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Microsoft Shows Off Containers in Windows Server Preview

Redmond is adding container support to its latest Windows Server 2016. The idea is to help developers deliver applications more quickly so they can keep up in a competitive landscape.

Users will get the first public preview of Windows Server Containers in Microsoft‘s third technical preview of Windows Server 2016 and System Center 2016. The company is also integrating features such as Nano Server functionality and improving its software-defined datacenter tools in an age where many enterprises are looking for ways to accelerate the movement of apps from development to production — and continually improve them.

“DevOps-oriented tools and processes, which offer agile innovation and faster time to market, are empowering both developers and IT to meet this demand and drive new levels of value to their business,” Microsoft said in its announcement. “Containers are increasingly seen as an ideal solution to embrace DevOps giving developers increased agility while reducing operations management challenges for IT.”

What Else Is New?

Developers may flock to containers for the simple reason they can work in just about whatever language they like best, including .NET, ASP.NET, and PowerShell or Python, Ruby on Rails, or Java. Then there’s the previously inked Docker partnership.

Docker is an open platform for distributed applications. Microsoft said the partnership paves the way for the company to deliver container and DevOps features to both Windows Server and Linux users. In fact, Windows Server Containers are now part of the Docker open source project and the containers can be deployed and managed either using PowerShell or the Docker client.

Microsoft is also rolling out updates to Visual Studio and Visual Studio Online that make it possible for developers to use the tools they are already comfortable with to deploy containers.

As of today, developers can create Windows Server Container hosts within Azure, publish their ASP.NET Web or console apps to containers, and then deploy them to container hosts. Soon, Visual Studio Online’s continuous integration and release management capabilities will allow developers to automate the process and manage releases of containerized applications.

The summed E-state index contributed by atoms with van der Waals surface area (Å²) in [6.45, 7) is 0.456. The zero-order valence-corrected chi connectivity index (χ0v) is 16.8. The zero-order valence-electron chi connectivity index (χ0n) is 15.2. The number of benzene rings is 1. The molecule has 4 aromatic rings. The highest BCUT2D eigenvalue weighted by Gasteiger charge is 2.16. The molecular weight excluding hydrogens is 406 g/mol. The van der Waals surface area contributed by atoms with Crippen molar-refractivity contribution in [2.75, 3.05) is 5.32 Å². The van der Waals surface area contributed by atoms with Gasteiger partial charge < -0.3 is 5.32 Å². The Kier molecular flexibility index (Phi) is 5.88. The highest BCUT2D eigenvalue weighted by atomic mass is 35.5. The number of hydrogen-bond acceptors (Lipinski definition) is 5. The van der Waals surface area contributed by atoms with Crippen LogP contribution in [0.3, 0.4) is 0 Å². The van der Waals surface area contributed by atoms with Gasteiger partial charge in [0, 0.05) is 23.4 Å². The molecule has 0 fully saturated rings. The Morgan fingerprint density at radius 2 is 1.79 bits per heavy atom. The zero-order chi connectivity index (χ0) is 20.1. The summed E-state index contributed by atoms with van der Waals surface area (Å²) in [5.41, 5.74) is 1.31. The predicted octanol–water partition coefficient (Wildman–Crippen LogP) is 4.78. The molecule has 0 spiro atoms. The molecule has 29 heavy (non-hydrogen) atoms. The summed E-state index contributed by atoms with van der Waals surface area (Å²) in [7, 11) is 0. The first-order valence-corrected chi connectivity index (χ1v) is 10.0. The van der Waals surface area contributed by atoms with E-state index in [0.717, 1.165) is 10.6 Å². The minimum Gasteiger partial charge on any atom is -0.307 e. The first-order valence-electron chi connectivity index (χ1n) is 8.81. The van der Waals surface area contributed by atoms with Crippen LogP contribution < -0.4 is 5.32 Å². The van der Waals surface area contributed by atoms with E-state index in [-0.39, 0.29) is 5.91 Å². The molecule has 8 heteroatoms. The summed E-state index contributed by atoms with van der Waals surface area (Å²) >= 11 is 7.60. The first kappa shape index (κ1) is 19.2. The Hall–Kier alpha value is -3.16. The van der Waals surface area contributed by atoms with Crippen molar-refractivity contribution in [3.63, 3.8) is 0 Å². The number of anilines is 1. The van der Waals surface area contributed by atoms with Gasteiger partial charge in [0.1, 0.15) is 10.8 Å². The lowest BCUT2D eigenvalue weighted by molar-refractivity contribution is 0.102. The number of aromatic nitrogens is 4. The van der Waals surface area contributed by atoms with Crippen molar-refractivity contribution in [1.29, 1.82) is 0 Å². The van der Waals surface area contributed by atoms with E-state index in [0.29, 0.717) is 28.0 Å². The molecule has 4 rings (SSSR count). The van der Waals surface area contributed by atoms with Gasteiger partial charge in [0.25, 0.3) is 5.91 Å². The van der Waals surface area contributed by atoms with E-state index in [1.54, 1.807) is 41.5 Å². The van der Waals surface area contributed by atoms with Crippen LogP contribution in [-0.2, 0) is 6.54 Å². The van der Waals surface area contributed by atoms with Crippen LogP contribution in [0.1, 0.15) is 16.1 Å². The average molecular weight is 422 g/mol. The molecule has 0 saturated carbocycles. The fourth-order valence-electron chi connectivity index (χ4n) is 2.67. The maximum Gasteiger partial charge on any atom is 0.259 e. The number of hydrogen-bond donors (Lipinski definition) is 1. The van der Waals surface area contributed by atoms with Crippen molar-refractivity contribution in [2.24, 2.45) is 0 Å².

What’s Next?

What’s next? An upcoming preview of Windows Server 2016 will include a Windows Server operating system that separates containers from each other and from the host operating system, as well as Hyper-V Containers and a second container deployment option that will provide higher isolation using an optimized virtualization. The idea is to expand the possibilities for deploying containers in mixed operational or lower trust environments.

Finally, the latest preview includes Azure-inspired software-defined datacenter features. The new tools extend the functionality of Microsoft Windows and its app platform. For example, Microsoft added a new Emergency Management Console so users can view and fix networking configurations directly from the Nano Server console, and a new PowerShell script that allows users to create Nano Azure VMs.

Microsoft is also delivering a scalable network controller for centralized network configuration and software load balancer for high availability and performance. On the security front, Shielded VMs enable isolation between the underlying host and virtual machines to protect resources in shared environments. And System Center features enhancements to make it easier for developers to manage virtualized environments.

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